On the flip side when's the last time someone managed to steal credentials for a high street online banking system of the lines of HSBC, Natwest etc? How about cracking into a bank's online banking system and stealing credit card info? If the security procedures of one Suffolk Bank are lax is it the fault of the security that they didn't use?
that make the cloud idea worse than what we have now.
They have a Trojan problem. Perhaps they might get a virus problem later, but only after they fix the brain dead decision to give the first user account created continuous root access without explaining why that account should only be used for system administration.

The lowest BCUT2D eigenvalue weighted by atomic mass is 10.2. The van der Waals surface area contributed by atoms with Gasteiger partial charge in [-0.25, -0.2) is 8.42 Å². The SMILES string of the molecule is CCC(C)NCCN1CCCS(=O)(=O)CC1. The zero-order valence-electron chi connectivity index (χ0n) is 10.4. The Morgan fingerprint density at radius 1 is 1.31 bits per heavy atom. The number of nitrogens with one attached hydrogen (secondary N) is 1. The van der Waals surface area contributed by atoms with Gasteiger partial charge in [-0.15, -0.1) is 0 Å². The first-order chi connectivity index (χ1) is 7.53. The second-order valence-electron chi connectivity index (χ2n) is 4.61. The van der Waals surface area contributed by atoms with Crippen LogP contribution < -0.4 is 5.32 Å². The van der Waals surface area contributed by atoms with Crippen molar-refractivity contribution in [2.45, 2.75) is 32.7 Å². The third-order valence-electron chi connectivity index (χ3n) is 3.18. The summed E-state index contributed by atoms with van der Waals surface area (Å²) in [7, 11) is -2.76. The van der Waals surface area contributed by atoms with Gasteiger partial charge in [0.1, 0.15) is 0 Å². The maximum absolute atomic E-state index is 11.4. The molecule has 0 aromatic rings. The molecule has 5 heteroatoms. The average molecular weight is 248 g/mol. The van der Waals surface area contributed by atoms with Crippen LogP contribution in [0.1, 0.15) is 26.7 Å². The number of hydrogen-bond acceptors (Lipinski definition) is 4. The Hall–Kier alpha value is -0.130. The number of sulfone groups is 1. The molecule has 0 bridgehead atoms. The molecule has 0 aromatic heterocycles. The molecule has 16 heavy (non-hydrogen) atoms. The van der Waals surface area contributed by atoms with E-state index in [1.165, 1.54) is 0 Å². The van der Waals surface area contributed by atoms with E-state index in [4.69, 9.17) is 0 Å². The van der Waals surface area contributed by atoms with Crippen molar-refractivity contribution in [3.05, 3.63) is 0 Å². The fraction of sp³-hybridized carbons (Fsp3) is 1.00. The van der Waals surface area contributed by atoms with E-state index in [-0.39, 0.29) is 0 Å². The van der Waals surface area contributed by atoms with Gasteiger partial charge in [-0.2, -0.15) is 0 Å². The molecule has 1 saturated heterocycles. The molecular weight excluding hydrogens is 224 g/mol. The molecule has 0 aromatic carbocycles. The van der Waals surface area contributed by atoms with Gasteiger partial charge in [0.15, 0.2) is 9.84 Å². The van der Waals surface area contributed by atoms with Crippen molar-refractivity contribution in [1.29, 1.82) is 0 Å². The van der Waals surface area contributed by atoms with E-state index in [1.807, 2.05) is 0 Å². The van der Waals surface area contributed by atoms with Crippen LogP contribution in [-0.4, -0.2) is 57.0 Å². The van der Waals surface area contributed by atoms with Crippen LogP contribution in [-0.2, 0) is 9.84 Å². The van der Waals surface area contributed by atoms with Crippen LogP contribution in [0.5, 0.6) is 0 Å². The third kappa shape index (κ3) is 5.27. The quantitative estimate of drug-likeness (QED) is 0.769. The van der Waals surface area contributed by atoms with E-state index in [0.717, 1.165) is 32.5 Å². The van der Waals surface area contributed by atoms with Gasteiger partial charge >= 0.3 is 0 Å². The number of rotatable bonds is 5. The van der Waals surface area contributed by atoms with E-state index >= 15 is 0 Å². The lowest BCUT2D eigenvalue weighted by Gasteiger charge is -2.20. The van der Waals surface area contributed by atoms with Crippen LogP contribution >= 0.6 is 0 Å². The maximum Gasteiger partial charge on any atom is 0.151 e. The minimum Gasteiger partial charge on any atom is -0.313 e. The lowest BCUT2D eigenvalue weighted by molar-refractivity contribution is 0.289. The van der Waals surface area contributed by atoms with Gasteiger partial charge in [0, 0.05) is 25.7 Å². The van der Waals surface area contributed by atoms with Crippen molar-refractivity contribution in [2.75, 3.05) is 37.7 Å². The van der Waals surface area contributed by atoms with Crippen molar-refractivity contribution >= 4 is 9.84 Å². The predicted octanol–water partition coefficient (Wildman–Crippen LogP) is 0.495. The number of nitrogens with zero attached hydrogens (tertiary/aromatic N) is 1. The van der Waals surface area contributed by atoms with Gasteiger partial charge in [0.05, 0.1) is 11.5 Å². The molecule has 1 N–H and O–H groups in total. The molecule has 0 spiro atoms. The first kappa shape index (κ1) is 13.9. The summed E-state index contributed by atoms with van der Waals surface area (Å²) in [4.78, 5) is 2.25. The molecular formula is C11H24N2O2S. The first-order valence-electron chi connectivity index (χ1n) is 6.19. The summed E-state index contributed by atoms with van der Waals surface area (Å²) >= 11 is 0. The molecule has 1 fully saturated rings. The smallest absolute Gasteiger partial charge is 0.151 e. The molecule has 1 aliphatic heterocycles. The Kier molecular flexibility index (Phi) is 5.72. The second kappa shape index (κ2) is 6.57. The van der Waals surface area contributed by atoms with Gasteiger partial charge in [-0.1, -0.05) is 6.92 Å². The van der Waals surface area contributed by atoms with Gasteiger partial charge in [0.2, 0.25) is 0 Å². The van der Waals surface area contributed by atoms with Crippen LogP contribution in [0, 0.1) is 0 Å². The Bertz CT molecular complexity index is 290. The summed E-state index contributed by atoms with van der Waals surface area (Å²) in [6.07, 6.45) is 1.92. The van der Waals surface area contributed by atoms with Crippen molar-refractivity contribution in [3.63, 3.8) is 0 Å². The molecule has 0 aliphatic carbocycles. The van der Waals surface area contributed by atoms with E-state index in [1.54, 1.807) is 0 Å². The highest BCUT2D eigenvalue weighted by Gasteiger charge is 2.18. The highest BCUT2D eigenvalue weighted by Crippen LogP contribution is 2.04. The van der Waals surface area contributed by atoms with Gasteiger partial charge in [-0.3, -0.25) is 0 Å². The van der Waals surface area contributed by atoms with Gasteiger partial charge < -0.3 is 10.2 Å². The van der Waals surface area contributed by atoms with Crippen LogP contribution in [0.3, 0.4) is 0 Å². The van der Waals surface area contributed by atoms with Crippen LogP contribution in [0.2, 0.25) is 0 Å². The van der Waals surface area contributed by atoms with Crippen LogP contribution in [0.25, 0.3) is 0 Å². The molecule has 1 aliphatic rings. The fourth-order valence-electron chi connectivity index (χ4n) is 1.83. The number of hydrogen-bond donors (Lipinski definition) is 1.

I doubt that Chrome will have a virus problem for a long time, if ever. They will have a phishing problem that is best countered by educating users. Google is quite correct not to install malware by default and hope that some magic anti-virus program will fix everything after the damage has been done. If there was some criticism of Google's efforts to educate users about spotting a phish then that could make sense.
Anti-virus software should be required only for Windows until Microsoft and Windows application developers understand basic security techniques.
Don't see how you can have anti-virus when there aren't actually any viruses known for Chrome OS
Heuristics and behaviour/pattern recognition engines in most modern AV products enable them to detect and block viruses which haven't been created yet - based on recognition of what they are trying to do (access deep system files, replicate, add data strings to known-good files etc).